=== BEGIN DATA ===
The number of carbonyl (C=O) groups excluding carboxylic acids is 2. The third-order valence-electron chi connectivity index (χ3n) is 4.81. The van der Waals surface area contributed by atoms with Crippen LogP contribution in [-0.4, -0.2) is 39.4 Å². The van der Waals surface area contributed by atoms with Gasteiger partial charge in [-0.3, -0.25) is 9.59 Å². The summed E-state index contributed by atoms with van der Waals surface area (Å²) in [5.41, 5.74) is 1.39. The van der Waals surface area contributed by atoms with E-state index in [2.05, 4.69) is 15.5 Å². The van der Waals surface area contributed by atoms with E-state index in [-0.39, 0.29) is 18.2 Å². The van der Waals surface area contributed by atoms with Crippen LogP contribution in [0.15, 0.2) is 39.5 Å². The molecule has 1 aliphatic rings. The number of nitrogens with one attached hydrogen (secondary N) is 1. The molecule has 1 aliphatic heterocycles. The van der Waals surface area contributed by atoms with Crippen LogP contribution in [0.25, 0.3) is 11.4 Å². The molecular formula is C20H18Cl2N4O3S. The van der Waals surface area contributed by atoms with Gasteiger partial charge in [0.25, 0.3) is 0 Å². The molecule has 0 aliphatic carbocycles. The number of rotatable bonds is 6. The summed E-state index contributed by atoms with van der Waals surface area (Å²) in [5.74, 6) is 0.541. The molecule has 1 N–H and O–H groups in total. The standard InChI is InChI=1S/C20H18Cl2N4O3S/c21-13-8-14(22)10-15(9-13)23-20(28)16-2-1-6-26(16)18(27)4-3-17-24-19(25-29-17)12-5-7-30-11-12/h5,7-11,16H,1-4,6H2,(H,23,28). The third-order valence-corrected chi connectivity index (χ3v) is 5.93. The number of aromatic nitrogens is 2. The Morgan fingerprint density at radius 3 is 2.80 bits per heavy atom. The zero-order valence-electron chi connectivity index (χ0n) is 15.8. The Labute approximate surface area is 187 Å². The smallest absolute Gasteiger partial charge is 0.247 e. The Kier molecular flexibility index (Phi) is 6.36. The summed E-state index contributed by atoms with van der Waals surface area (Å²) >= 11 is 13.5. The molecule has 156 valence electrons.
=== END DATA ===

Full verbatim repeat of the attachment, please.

The number of carbonyl (C=O) groups excluding carboxylic acids is 2. The third-order valence-electron chi connectivity index (χ3n) is 4.81. The van der Waals surface area contributed by atoms with Crippen LogP contribution in [-0.4, -0.2) is 39.4 Å². The van der Waals surface area contributed by atoms with Gasteiger partial charge in [-0.3, -0.25) is 9.59 Å². The summed E-state index contributed by atoms with van der Waals surface area (Å²) in [5.41, 5.74) is 1.39. The van der Waals surface area contributed by atoms with E-state index in [2.05, 4.69) is 15.5 Å². The van der Waals surface area contributed by atoms with E-state index in [-0.39, 0.29) is 18.2 Å². The van der Waals surface area contributed by atoms with Crippen LogP contribution in [0.15, 0.2) is 39.5 Å². The molecule has 1 aliphatic rings. The number of nitrogens with one attached hydrogen (secondary N) is 1. The molecule has 1 aliphatic heterocycles. The van der Waals surface area contributed by atoms with Crippen LogP contribution in [0.25, 0.3) is 11.4 Å². The molecular formula is C20H18Cl2N4O3S. The van der Waals surface area contributed by atoms with Gasteiger partial charge in [0.25, 0.3) is 0 Å². The molecule has 0 aliphatic carbocycles. The number of rotatable bonds is 6. The summed E-state index contributed by atoms with van der Waals surface area (Å²) in [5.74, 6) is 0.541. The molecule has 1 N–H and O–H groups in total. The standard InChI is InChI=1S/C20H18Cl2N4O3S/c21-13-8-14(22)10-15(9-13)23-20(28)16-2-1-6-26(16)18(27)4-3-17-24-19(25-29-17)12-5-7-30-11-12/h5,7-11,16H,1-4,6H2,(H,23,28). The third-order valence-corrected chi connectivity index (χ3v) is 5.93. The number of aromatic nitrogens is 2. The Morgan fingerprint density at radius 3 is 2.80 bits per heavy atom. The zero-order valence-electron chi connectivity index (χ0n) is 15.8. The Labute approximate surface area is 187 Å². The smallest absolute Gasteiger partial charge is 0.247 e. The Kier molecular flexibility index (Phi) is 6.36. The summed E-state index contributed by atoms with van der Waals surface area (Å²) >= 11 is 13.5. The molecule has 156 valence electrons.